Telling God’s Story: Narrative Preaching for Christian Formation – John W. Wright

A crushing blow to individualism.

The church should move from being a therapy session for individuals and become a peculiar people within society… A “people-group” that does not exist outside of culture, but witness to the grander story of God.

The question of the book becomes: How do you move as a church from being therapy to individuals, but translate people’s lives into the biblical narrative to portray and live apart of the body of Christ? This book becomes more than a how-to of preaching, it becomes a life-changing calling for preachers to move their congregations into partakers of the biblical narrative.

The Eclipse of the Biblical Narrative, a movement looking at the role of narrative, is re-told by Wright to show how North American churches ended up preaching the individualism of Scripture. The church became a place for individuals to get away from the busyness of their week, the stress of the office – basically, the church became a therapeutic centre of individual needs. It was not a community, but a…

Help me overcome, help me move past… Help ME.

The body of Christ was now individual body parts all moving to their own individual needs. The solution became a new message to the people, a movement of sorts that takes away this individual mentality and moves towards community. After all, in community can we only help each other.

The movement starts by moving towards a tragedy, the tragedy of the cross. Tragedy brings enlightenment, understanding, a new narrative. Is that not what the cross accomplished? A brighter hope, a new horizon, and a new narrative to the lives of those partaking in it?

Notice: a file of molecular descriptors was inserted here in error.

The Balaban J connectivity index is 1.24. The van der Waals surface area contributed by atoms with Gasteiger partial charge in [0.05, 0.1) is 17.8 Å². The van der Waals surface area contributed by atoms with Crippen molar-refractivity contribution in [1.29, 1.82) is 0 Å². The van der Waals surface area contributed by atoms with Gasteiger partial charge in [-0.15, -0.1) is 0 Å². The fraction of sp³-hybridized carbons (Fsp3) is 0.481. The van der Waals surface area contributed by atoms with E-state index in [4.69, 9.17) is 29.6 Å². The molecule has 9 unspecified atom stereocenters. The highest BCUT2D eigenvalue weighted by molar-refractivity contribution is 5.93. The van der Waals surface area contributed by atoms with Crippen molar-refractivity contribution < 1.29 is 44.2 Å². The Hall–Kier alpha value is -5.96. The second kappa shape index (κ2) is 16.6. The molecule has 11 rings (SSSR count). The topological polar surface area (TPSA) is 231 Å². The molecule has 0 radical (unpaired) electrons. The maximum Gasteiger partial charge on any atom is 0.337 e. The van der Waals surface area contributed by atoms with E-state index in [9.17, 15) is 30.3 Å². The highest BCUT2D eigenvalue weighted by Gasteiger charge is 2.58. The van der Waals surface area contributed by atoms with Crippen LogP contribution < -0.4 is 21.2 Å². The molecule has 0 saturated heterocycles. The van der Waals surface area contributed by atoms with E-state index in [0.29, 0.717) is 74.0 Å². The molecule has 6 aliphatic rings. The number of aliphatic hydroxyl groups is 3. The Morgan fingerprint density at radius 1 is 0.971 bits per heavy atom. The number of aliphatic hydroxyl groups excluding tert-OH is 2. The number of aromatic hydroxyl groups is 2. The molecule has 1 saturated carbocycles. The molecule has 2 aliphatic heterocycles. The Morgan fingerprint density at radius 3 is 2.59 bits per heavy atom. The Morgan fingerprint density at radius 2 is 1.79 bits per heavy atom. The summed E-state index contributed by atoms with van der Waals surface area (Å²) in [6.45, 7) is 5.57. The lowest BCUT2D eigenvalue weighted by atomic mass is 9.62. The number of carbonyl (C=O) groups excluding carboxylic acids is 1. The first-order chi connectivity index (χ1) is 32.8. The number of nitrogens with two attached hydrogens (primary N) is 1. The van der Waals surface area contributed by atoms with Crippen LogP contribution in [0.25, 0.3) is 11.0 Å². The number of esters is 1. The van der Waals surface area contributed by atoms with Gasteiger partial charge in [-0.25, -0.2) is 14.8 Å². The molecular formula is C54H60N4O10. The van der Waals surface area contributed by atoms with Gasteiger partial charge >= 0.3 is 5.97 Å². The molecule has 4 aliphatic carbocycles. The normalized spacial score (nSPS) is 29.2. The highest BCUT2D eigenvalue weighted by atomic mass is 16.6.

In the individual context of Scripture, the narrative becomes skewed.

The individual turns to scriptures for assurance that he or she really is living within this spiritual path that leads to individual eternal bliss in heaven.

– Wright on Frei

If that is what we are turning from, then what are we being turned to? Well, first we must realize that we are apart of an ongoing story – that starts with creation and will end with God’s reign – but we are not there yet. Wright provides three turning points that we need to acknowledge in order to join the story:
[1] Acknowledge the contemporary horizon (worldview) of a congregation as they have been formed by the culture around them

[2] An anchor to move horizontally around the contemporary horizon

[3] Head in a new direction

These three steps allow for a turn towards the wonderful good news of living amid God’s story. I truly appreciate the fact that the author does go beyond providing the typical three-step solution, as he gives a whole chapter’s worth of hands-on teaching examples of how to turn your congregation toward a worldview that does not separate them from culture, but allows them to be visible witnesses through their newfound ability to have a worldview that is considered peculiar. In a strange way, this moves the congregation into the status-quo, allowing for their narrative to lie outside the lies they are fed everyday.

As I finished the book, I began to see the point. The biblical narrative is not a how-to negotiate the so-called secular divide of personal life, or even how to live a cushy life. The biblical narrative is an awakening to become one of God’s elect, to witness his love, as a partaker of God’s creation and as a witness that may require an element of suffering. For me, this quote sums up the key focus of Wright’s book:

The church does not exist so that individuals might seek intimacy with others, themselves of God. The church exists as a people, a distinct people, whose witness can bring opposition from the world through the fact of its nonconformity, but whose communal life provides concrete, embodied resources for support amid the resultant suffering.

I strongly recommend this book to anyone that does any form of teaching within the church. It gives a great formative history of the decline of teaching within the church, but it also provides examples that can help turn a congregation into strong witnesses of Christ’s work. It may be heavy, but the rewards and resulting call to God’s story are well worth it.


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